Our culture doesn’t know what to do with grief.
Grieving well doesn’t mean forgetting so that we can move on.
Grieving well means learning to live with your love and without your loved one.
Rather than forgetting so that I can somehow move on, I’m learning to carry my husband’s love forward after loss. That first means realizing what I cannot do.
I cannot be both father and mother.
My husband was an avid outdoorsman. He loved to take the kids hunting and fishing. He’d pile them into his truck, crank up some Willie Nelson and spend the day outside.
In all the ways he was an earthly father, we feel a huge gap. Some of that has been filled by friends and family, but most will always be missing. I cannot be both father and mother.
My job is to be the best mom I can be and go to God for that lack. God says He is the father to the fatherless and I have very practically gone to him for the protection, leadership, guidance and provision my husband always provided.
I cannot live the life we would have had.
Carrying his love with me doesn’t mean trying to live in the past. I can’t cling to the life we had or try to re-create it.
That life is gone.
The rhythm of our home and family has changed. Single parenting has meant changes for all of us. I’ve lost the dreams and plans Dan and I had together, the memories and inside jokes we shared, the sweet awe at watching him flourish and grow in his work.
Grieving well means letting go of the life that was to engage in the life that is.
And there are three things I can do to carry my husband’s love forward.
I can steward well how I finish raising our children.
Grief can so easily cripple us. I could feel it crouching, threatening to paralyze me with fear and despair. Those first few years, I honestly just wanted to pull the covers up and stay in bed.
But of course, I couldn’t. I had seven kids that needed me. They’d already lost one parent and they couldn’t lose another. I needed not just to show up, but to be very present in my parenting.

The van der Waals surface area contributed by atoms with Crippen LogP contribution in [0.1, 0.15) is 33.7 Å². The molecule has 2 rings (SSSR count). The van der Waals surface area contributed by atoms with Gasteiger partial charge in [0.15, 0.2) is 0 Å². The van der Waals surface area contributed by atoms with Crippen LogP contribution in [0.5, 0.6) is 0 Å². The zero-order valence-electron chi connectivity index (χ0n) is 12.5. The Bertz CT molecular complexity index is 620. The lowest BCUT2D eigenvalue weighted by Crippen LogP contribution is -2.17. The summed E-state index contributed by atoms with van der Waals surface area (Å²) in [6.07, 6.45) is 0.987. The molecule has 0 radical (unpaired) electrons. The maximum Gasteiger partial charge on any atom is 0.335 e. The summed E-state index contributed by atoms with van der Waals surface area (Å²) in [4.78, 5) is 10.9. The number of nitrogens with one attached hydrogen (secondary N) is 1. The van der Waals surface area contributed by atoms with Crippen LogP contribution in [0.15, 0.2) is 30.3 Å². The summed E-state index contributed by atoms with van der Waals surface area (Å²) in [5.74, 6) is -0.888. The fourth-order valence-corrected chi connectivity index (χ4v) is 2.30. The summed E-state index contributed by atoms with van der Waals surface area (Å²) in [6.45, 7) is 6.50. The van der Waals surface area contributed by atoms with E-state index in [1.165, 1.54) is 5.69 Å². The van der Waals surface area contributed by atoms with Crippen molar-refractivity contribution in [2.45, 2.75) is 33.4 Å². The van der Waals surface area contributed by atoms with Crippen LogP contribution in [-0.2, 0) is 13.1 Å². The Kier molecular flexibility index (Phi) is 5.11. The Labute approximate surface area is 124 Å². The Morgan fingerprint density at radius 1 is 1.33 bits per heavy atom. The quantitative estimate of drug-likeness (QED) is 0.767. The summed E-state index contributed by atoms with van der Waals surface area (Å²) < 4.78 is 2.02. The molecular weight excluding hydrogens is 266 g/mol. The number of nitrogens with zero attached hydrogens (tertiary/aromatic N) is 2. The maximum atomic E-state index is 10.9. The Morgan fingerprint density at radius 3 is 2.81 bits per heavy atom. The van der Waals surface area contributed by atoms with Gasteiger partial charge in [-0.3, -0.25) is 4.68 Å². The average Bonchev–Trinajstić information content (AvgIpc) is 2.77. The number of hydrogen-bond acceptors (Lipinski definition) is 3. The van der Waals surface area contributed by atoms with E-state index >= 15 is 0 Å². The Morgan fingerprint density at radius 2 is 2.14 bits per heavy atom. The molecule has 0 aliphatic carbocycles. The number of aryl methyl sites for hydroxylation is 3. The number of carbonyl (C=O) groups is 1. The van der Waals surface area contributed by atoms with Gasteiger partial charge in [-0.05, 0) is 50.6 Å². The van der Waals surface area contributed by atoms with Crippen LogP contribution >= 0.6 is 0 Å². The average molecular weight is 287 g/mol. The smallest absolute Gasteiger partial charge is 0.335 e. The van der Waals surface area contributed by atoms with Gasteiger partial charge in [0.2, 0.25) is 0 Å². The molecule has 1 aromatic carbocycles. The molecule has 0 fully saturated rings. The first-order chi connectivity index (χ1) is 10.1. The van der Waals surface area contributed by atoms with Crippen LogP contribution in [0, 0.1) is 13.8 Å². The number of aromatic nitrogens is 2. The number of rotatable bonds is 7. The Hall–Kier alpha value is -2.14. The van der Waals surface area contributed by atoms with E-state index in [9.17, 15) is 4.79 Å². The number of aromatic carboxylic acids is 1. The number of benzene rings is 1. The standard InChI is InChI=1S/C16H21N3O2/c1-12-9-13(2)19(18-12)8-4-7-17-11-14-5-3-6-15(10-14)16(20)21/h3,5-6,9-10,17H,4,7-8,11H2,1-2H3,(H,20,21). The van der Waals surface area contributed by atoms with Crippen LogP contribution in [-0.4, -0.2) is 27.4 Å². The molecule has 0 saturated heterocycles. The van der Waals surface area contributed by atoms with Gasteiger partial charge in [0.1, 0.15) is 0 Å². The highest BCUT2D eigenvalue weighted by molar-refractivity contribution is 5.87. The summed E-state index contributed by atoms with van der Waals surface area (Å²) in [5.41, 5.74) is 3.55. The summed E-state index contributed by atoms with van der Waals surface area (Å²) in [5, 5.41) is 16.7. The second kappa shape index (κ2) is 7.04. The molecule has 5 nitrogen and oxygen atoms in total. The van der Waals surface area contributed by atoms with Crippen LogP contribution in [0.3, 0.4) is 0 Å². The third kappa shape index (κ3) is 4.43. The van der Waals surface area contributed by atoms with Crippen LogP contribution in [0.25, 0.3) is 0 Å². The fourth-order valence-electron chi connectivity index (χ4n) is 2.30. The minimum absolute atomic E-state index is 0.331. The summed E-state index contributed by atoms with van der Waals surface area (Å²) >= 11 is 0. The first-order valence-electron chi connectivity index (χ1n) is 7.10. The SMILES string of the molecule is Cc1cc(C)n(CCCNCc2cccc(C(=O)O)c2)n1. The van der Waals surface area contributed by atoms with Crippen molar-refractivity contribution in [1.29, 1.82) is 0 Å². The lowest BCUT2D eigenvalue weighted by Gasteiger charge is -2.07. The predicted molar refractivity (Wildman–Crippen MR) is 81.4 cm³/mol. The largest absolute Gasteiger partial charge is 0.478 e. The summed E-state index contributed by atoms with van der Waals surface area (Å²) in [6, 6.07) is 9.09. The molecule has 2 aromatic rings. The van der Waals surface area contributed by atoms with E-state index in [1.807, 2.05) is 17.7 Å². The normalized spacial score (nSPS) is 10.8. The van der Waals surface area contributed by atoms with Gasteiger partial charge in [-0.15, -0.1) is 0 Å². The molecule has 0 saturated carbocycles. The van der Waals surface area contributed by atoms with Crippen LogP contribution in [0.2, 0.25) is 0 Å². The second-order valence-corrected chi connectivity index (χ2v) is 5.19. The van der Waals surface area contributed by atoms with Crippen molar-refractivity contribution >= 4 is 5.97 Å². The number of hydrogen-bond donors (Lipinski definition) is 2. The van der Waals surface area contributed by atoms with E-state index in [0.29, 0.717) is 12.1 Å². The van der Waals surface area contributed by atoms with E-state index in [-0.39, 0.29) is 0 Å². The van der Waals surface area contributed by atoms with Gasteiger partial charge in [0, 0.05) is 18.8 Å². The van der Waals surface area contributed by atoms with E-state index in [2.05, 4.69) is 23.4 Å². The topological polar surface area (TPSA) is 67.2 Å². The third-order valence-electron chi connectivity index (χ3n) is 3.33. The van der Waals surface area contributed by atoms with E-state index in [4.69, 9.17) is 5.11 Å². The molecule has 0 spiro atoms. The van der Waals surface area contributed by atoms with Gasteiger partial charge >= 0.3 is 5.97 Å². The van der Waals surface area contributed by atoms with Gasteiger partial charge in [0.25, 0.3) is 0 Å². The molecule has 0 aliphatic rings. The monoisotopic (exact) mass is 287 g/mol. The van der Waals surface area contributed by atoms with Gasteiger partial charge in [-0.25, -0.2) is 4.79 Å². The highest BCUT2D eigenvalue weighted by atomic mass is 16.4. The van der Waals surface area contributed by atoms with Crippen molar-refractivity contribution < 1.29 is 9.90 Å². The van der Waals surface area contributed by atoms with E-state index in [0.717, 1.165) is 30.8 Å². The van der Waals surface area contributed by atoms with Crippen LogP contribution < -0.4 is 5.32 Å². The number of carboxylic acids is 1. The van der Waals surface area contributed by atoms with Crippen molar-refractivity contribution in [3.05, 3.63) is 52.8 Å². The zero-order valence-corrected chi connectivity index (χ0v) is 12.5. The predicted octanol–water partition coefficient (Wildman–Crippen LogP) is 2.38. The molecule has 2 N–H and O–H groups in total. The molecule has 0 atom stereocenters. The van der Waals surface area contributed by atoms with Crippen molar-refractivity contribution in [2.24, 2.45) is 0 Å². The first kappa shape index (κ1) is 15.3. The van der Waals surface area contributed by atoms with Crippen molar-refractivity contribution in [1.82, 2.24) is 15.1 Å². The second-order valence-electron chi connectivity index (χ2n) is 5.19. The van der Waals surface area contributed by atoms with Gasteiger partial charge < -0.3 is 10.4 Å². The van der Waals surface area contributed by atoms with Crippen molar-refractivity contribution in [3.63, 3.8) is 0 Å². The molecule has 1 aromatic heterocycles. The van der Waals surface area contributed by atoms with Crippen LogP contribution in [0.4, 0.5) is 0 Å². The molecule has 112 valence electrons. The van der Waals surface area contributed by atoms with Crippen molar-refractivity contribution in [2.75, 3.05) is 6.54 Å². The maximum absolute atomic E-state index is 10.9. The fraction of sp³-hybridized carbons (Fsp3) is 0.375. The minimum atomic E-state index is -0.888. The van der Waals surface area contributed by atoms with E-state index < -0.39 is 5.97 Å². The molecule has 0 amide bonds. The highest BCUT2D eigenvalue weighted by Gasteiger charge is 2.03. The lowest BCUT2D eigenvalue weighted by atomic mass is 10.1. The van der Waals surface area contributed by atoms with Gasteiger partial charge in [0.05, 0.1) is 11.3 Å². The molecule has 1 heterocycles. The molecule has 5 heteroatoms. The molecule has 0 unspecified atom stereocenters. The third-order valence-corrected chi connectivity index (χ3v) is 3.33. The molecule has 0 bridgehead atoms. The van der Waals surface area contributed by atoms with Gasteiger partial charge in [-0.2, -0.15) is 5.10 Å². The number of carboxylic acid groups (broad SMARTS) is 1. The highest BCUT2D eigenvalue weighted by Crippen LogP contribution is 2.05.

For the first time in my years of parenting, I saw what it really meant to be a steward.
How often I’d heard that my kids weren’t mine, but the Lord’s, and I was stewarding them for him. I knew it intellectually, but hadn’t really wrapped my heart around it.
Now I see clearly that with Dan gone, I’m left to steward our children. To continue with the vision we laid together, broken though it seems. To pass the baton of faith we so wanted for our children. To teach them the skills and values we held dear.
Maybe you’re stewarding children after your spouse died, or grandchildren. Maybe you need to steward your relationship with a parent left after the other parent passed away, or steward extended family, or a family business or legacy.
Grieving well helps us see how to carry that love forward.
I can honor my husband with traditions and stories.
I remember the first time I told a story about Dan and caught myself smiling, rather than crying.
Remembering his idiosyncrasies, his habits, the things that made him mad or made us laugh have become warm memories, like sunbeams spilling into the dark spaces of missing.
I love to honor Dan with stories and traditions. Dan and I first met in middle school youth group. We starting dating in high school, went to college together and got married at twenty. I have to remember my kids don’t have that warehouse of memories and, even those they know, they love to hear re-told again.
Telling them stories about Dan, our dating, his boyhood and Dutch heritage, is not only healing but helps my kids honor their dad. Dan may not be here, but I can pass on his zest for life, his courage to try new things, his love of the outdoors and how crazy he was about his children by intentionally telling his stories.
I can live life to the full.
When we look back to tell stories, we have to guard against staying there.
Of all people, our loved ones would want us to relish the time God gives us and to live each day well.
It’s easy to think the best time, the most abundant, joy-filled life is all behind us. Those were the days, we sigh.
And they were.
But that doesn’t mean these can’t be the days as well.
God promises abundant life and that’s as true after tragic loss as before. In my deepest grief, I clung to the promise that I’d see that abundance again, when my feelings screamed otherwise. I wrote the date and our name next to Psalm 27:13: “I remain confident of this: I will see the goodness of the LORD in the land of the living.”
Each day we embrace, each opportunity we go after, each moment in which we’re fully presen, honors our loved ones.
Hard as loss is – and it’s excruciating – the beauty is this: we get to take the love with us. That love doesn’t stop when our loved one passes away because it is part of us. It has shaped us and woven itself into the fibers of who we are.
And that love, too, is carried forward into all that God has for us in the next chapter.
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